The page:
• Thou shalt not omit debts or liabilities from your mortgage application. Early on in my career I worked with a co-signor that told me his house was mortgage-free. Three days before closing the lender discovered there was a large credit line secured by his house. This meant that we had to re-work the entire application and my clients almost lost out on their purchase.
  • Thou shalt not buy furniture. It's tempting, on the home stretch to owning a new home, to take advantage of offers like zero percent financing or no payments for a year, but if you do and your lender discovers this, a payment needs to be added to your application. Best to wait until you have the keys to go shopping.
  • Thou shalt not let new creditors pull your credit report. Your mortgage lender may be concerned that you have a new payment they are unaware of.
  • Thou shalt not make large deposits without making your mortgage broker aware. Your lender will ask to confirm the source of any large deposits. They need to know that you have not borrowed money (another payment) or that the funds are not from an illegal source.
  • Thou shalt not change bank accounts. Not necessarily a big issue, but it may mean more paperwork required to confirm your down payment is adequate and available.
  • Thou shalt not co-sign a loan for anyone. You may trust the person you are co-signing for completely, but as a co-signor you are legally responsible for any payments due should they not be made. It goes without saying that this could affect your ability to make your mortgage payment.

These points also apply if you have been pre-approved for a mortgage but have not yet made an offer. It’s a good idea to touch base with your mortgage broker (or banker) to let them know you are considering making a change.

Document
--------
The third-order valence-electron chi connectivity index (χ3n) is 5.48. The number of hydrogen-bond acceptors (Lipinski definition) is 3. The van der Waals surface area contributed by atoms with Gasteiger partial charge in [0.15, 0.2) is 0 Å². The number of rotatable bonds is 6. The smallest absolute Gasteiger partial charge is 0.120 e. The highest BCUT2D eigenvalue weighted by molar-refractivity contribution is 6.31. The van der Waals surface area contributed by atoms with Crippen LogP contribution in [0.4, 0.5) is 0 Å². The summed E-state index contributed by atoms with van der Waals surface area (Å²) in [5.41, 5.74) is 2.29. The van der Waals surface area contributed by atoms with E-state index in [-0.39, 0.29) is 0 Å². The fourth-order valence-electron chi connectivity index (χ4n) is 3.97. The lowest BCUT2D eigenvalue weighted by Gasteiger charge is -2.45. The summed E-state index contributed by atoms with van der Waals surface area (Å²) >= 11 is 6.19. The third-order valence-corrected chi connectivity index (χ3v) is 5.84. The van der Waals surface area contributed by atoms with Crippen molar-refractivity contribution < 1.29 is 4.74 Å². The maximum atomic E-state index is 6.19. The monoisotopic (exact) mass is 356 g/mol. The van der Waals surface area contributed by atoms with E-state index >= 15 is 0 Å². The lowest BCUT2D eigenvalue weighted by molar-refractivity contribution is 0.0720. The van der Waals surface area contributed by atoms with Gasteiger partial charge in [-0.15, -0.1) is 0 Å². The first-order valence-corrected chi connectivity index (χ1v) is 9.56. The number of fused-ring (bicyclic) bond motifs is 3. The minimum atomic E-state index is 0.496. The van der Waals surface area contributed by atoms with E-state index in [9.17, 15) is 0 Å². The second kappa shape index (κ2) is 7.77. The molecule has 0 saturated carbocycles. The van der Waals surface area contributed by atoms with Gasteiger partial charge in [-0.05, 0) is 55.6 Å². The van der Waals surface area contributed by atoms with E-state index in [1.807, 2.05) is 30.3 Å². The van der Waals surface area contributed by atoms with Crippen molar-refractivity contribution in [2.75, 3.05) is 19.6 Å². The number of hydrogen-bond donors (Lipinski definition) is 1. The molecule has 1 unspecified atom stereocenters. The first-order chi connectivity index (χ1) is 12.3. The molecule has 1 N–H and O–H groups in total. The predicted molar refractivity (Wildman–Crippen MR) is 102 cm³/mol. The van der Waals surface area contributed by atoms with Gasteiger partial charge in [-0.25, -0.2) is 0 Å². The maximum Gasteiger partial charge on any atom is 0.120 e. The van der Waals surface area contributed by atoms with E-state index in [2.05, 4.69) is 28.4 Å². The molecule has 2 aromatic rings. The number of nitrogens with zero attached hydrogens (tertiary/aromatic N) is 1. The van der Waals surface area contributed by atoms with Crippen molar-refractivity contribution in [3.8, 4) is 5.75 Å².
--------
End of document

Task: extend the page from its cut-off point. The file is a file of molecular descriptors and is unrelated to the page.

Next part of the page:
They can look at your particular situation and let you know how it might impact your buying power. A five-minute phone call may save you a great deal of stress down the road.


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About the Author

Tracy Head and Laurie Baird help busy families find mortgage solutions. Together they have more than 45 years of experience in the mortgage industry.

With today’s increasingly complicated mortgage rules, Tracy and Laurie spend time getting to know the people they work with and help them to better understand the mortgage process. They support their clients before, during, and after their mortgage is in place.

Tracy and Laurie work closely with their clients, offering advice and options. With access to more than 40 different lenders, Tracy and Laurie are able to assist with residential, commercial, and reverse mortgages in order to match the needs of their clients with the right mortgage package.

They work closely with their clients to find the right fit, and are around to provide support for years down the road!

Contact them at 250-862-1806 or visit http://www.okanaganmortgages.com

Visit their blog at https://www.okanaganmortgages.com/blog


The views expressed are strictly those of the author and not necessarily those of Castanet. Castanet does not warrant the contents.